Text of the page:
The limited opportunities to mine for minerals on land is making the world consider deep seabed mining as an alternative. But this can pose major destruction to marine biodiversity , given our limited knowledge of the effects of disturbing the high seas , especially in oxygen-minimum zones.
The world’s first deep-sea mine will open in 2018 in the waters off Papua New Guinea, with purpose-built machinery to extract precious metals from the sea bed.
In the territorial waters of Papua New Guinea (PNG), at a project known as Solwara 1, Nautilus Minerals has been granted the first lease to mine the deep sea for metals.
With scarcity in resources around the world and countries needing more and more metals to sustain everyday life, mining the ocean floor is being looked at as a way to meet this demand.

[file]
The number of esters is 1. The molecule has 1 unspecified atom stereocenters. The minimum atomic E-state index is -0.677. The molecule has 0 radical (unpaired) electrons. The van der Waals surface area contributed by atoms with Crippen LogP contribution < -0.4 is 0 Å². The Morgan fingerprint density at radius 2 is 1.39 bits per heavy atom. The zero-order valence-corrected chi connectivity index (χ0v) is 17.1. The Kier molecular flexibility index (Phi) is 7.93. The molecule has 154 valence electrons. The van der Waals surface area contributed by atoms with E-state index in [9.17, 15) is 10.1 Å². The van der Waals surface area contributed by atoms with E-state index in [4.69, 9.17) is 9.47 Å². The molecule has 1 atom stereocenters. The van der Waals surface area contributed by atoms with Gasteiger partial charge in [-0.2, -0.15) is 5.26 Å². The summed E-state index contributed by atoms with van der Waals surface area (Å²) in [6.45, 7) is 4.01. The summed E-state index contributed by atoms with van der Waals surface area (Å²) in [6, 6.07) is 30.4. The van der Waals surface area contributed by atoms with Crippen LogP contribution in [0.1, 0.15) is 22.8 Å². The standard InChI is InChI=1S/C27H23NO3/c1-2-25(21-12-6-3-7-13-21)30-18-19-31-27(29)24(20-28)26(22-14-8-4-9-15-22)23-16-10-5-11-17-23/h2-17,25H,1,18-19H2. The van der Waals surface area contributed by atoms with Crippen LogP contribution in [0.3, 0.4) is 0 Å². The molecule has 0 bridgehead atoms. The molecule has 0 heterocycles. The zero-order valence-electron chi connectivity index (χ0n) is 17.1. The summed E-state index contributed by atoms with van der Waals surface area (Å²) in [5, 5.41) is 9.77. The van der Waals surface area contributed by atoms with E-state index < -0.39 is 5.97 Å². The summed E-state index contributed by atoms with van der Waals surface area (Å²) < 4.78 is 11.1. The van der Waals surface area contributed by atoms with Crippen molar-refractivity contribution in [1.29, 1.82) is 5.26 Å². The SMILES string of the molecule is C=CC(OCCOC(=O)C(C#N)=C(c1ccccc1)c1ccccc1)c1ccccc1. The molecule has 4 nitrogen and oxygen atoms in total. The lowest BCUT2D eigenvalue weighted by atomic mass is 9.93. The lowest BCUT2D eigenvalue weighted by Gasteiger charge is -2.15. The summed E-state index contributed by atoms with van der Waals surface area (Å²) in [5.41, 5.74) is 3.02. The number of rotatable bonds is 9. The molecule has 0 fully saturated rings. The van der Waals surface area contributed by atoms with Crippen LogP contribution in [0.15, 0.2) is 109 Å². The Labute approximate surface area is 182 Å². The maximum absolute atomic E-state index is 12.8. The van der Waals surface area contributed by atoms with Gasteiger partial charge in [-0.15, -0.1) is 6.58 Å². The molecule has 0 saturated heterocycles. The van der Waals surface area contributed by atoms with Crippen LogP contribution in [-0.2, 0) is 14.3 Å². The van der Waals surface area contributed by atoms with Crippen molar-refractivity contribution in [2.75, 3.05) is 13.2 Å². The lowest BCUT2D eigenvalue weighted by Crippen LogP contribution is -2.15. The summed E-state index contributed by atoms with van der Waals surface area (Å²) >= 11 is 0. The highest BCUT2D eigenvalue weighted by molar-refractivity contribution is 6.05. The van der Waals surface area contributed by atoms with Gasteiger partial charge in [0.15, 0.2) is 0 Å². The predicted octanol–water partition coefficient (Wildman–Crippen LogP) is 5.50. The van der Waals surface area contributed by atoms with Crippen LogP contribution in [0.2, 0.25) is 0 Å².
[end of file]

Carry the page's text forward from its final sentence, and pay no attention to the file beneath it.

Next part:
Nautilus holds approximately 450,000 sq km of highly prospective exploration acreage in the western Pacific – in PNG, the Solomon Islands, Fiji, Vanuatu and Tonga, as well as in international waters in the eastern Pacific.
Preliminary discoveries have shown that resources on the seafloor are enormous. Looking at the ocean, there are very large deposits of seafloor massive sulphides (SMSs), copper, nickel, cobalt and polymetallic nodules. And they are very high-grade compared with land-based deposits.